Luckily i had my Face to Face assessment in January (But still awaiting the results). But i can absolutely not do phone calls. I struggle to ring even family. If i had to choose now id hope it be a paper assessment or id just wait the months before they can restart to avoid a telephone assessment.
I would rather do f2f than do it on the phone but I totally understand why they need to do it this way. I'm not good on the phone but it has to be done.
ilovecats said:No visual observations could be done so it’s done to functional history, evidence etc which I imagine would actually lead to better outcomes overall. If a claimant says something, as there are visual obs to go against this everything will have to be taken at ‘face value’.
On the positive front - no-one will have to travel to the assessment centre, the assessment won't last as long, and they'll all be recorded ...(I'm guessing the last bit but most 'phone calls are recorded now..)
Video calling I believe has been ruled out at present. It presents a whole host of problems and a lot of people don’t have access to decent enough software to do this.
Really amazed.The assumption that everyone is comfortable in dealing with an assessment over the phone is beyond me. Most will be extremely nervous which certainly doesn't help. Plus how on earth are they going to assess body language and note any observations?To me this is a half arsed way of conducting any assessment.
You can hide so much over the telephone. No one sees the expressions on your face, if you are constantly referring to papers that are hidden, that you inadvertently/accidentally reach for something, as a piece of paper that has fallen on the floor and have already said that you cannot reach to wash yourself in the bath etc etc.
However, the key to that is that the HCP is likely to now be obliged to call professionals listed on the claim pack and record their comments. That’s a sea change process.Before anyone leaps in with “but it’ll be the GP”. Actually no it most likely won’t be. The last stats I saw suggested that consultants, surgeons and other specialists made up around 85% of the people claimants list. Will it be perfect? Of course not? Will it improve things? Yes, potentially very much so.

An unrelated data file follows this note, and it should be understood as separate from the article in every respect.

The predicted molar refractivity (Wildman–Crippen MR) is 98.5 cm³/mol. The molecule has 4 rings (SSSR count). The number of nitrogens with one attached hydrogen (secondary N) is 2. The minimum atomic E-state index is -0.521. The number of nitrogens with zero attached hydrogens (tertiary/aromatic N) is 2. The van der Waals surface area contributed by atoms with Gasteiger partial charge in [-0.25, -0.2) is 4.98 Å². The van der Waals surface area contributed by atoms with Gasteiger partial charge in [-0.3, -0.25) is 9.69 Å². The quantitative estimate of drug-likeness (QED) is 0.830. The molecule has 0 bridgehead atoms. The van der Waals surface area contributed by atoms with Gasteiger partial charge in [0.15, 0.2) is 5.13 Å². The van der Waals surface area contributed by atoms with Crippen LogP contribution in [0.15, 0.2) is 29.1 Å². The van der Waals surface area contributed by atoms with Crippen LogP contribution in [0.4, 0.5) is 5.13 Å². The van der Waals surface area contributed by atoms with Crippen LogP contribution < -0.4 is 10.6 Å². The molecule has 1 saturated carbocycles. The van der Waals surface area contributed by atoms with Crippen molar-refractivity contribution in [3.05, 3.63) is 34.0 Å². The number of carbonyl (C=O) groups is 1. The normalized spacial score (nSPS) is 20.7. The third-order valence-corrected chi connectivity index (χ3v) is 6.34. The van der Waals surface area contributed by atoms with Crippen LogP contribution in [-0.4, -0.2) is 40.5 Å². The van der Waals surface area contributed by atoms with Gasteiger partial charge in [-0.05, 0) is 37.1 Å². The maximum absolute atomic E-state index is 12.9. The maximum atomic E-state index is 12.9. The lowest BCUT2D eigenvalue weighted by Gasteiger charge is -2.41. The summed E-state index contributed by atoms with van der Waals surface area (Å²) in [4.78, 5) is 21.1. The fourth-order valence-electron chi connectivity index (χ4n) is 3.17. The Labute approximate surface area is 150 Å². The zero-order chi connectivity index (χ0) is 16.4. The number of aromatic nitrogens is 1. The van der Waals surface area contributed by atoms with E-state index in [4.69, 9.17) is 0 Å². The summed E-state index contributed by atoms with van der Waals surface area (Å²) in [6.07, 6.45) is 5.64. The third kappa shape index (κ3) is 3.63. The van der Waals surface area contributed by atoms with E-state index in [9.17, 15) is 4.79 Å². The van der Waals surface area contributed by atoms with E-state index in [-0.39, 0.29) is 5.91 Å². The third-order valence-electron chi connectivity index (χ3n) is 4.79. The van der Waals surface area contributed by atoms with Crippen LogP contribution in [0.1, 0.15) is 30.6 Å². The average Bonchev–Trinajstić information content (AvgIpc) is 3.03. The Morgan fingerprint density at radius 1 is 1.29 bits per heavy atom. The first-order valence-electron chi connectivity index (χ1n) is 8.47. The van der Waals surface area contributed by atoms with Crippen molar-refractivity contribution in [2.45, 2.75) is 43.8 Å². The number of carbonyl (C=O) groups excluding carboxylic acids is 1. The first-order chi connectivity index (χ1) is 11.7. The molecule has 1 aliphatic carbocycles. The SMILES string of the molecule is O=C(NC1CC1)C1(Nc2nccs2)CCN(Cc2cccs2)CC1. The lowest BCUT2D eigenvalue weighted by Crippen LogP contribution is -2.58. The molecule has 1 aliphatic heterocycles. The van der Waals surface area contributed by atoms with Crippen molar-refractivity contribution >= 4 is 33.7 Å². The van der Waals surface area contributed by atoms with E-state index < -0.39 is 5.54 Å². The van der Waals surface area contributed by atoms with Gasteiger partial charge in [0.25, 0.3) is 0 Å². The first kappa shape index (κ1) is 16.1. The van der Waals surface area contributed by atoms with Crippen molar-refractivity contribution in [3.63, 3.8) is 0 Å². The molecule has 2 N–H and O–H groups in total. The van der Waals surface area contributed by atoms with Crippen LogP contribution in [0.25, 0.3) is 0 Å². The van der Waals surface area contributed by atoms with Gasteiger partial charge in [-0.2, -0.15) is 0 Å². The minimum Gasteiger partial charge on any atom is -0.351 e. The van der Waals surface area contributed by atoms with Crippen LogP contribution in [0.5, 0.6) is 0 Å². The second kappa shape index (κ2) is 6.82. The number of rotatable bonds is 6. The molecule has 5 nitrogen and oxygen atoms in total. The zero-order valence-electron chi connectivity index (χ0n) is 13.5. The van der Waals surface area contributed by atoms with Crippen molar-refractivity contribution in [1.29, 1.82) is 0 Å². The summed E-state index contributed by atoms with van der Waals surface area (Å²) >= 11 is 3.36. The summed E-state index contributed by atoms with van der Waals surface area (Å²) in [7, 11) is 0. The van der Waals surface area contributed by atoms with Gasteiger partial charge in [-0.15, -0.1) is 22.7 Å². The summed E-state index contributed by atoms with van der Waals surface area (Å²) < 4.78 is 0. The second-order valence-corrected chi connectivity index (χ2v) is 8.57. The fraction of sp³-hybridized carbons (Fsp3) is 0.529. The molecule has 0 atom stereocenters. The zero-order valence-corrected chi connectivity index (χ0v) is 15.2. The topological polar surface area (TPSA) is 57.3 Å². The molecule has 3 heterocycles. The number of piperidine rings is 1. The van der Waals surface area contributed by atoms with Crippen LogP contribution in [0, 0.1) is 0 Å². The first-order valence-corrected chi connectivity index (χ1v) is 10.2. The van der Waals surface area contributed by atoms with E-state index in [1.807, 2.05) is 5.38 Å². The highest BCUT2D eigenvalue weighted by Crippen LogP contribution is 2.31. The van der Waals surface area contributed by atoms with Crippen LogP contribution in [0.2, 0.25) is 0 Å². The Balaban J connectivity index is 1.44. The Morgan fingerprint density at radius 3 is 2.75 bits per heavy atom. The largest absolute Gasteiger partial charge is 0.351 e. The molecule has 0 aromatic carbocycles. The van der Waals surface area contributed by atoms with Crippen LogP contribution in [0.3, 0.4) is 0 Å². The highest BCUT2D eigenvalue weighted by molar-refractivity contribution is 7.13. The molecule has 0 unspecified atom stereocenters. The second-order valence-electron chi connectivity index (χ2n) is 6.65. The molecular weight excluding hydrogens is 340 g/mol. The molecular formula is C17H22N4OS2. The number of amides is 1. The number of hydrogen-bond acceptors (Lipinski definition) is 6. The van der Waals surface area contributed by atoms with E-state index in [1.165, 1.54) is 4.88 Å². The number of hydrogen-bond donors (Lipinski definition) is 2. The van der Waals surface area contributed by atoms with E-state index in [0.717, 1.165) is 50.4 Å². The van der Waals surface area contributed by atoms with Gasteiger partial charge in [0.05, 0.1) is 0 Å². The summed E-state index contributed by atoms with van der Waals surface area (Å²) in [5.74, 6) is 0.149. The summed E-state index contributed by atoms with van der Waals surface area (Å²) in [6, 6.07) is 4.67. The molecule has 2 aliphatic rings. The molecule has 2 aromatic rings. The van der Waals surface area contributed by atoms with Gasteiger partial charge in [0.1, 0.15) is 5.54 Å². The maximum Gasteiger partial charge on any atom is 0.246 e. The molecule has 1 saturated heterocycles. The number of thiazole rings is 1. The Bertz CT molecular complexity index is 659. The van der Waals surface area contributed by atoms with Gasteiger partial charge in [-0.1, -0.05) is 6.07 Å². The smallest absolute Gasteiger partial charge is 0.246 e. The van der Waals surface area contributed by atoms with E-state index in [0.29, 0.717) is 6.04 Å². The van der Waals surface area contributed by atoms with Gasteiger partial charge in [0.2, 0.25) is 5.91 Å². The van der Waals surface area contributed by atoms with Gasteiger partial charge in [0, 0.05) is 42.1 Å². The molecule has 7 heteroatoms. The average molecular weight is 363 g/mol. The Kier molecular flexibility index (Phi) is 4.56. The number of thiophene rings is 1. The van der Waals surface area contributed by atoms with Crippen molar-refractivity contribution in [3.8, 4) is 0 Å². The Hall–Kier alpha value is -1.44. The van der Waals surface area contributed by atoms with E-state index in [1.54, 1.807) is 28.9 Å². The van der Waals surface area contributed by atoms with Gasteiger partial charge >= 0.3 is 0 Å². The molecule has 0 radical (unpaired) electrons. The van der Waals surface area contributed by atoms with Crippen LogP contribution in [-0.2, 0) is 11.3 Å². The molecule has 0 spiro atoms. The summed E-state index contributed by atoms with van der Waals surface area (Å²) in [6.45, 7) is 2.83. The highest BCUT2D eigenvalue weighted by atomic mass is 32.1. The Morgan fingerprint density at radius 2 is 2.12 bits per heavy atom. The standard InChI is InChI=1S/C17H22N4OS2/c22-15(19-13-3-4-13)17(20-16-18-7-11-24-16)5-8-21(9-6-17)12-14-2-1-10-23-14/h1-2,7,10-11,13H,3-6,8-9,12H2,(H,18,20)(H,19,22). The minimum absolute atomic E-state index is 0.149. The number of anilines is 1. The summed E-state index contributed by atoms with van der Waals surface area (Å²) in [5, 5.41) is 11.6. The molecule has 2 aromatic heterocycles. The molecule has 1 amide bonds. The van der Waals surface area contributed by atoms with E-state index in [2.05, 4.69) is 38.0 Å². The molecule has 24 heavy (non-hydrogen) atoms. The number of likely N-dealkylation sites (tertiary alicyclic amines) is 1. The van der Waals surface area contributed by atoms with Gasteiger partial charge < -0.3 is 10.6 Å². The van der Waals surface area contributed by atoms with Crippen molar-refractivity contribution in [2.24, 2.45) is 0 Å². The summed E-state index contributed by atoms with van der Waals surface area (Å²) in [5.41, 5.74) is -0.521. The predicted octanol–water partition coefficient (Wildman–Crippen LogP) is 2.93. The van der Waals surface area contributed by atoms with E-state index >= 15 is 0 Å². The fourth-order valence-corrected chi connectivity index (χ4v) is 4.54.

mike I only listed my GP and OT, my consultants would be useless, whilst my GP knew me very well, due to many dozens of appointments, phone calls and years of been my doctor.I was 50/50 on the OT, as OT's seem to have a habit of making assumptions e.g. when my OT first visited me she made a comment that I cannot be that bad because of the way my furniture was arranged, I asked her to clarify and she said people who have a hard time walking would be tripping over in my flat, I took a breath as I was tempted to kick her out, and then explained, "what happens if you setup a flat in a certain way, then your health problems deteriorate afterwards and you have no one to move the furniture for you?", she said that seemed unusual, as surely family would help, I then went straight to the point and pointed out not everyone has that luxury, but told her she is welcome to move my furniture around if she wants to. After several visits she seemed much more sympathetic, but because of that first appointment it was at the back of my mind she was just putting it on to be polite.With consultants I find they seem only interested in people with extreme well developed conditions, so if you not showing clear heavy symptoms in front of them they are not eager to diagnose, likewise if you have multiple health problems meaning symptoms are all over the place they seem to want to dump you on another department as its too complex. My GP told me multiple times how frustrated she was with consultants bouncing people back to her, and the pressure she was under to not refer people. I had some disabled friends tell me they deliberately over emphasised pain in front of consultants so they were taken seriously, but I have always avoided that as I consider it dishonest, but now understand why some people do it.My sister almost died because they refused to diagnose and operate on her until it was life threatening, I kid you not she was told that, that they had to rate for the disease to progress and become severe before they would treat it.So consultant's, OT's etc are not necessarily better than GP's. My gut feeling is people like carer's, district nurses and GP's would be the best as they see the patient the most frequent. But it seems to work on qualification level more than amount of time spent with the patient.Also sometimes they diagnose without telling the patient, I seen a copy of a letter to my GP talking about treatment of my "blood sickle disease" something I have never been told I have, I spoke to my GP, who told me it was why I was on some of my medication, why I have so many blood tests, and why I get constant cramps, and I apparently was never told because of my mental state of health, the latter I kind of understand but it gives issues if situations come up when I need to explain my symptoms to people such as benefit assessors.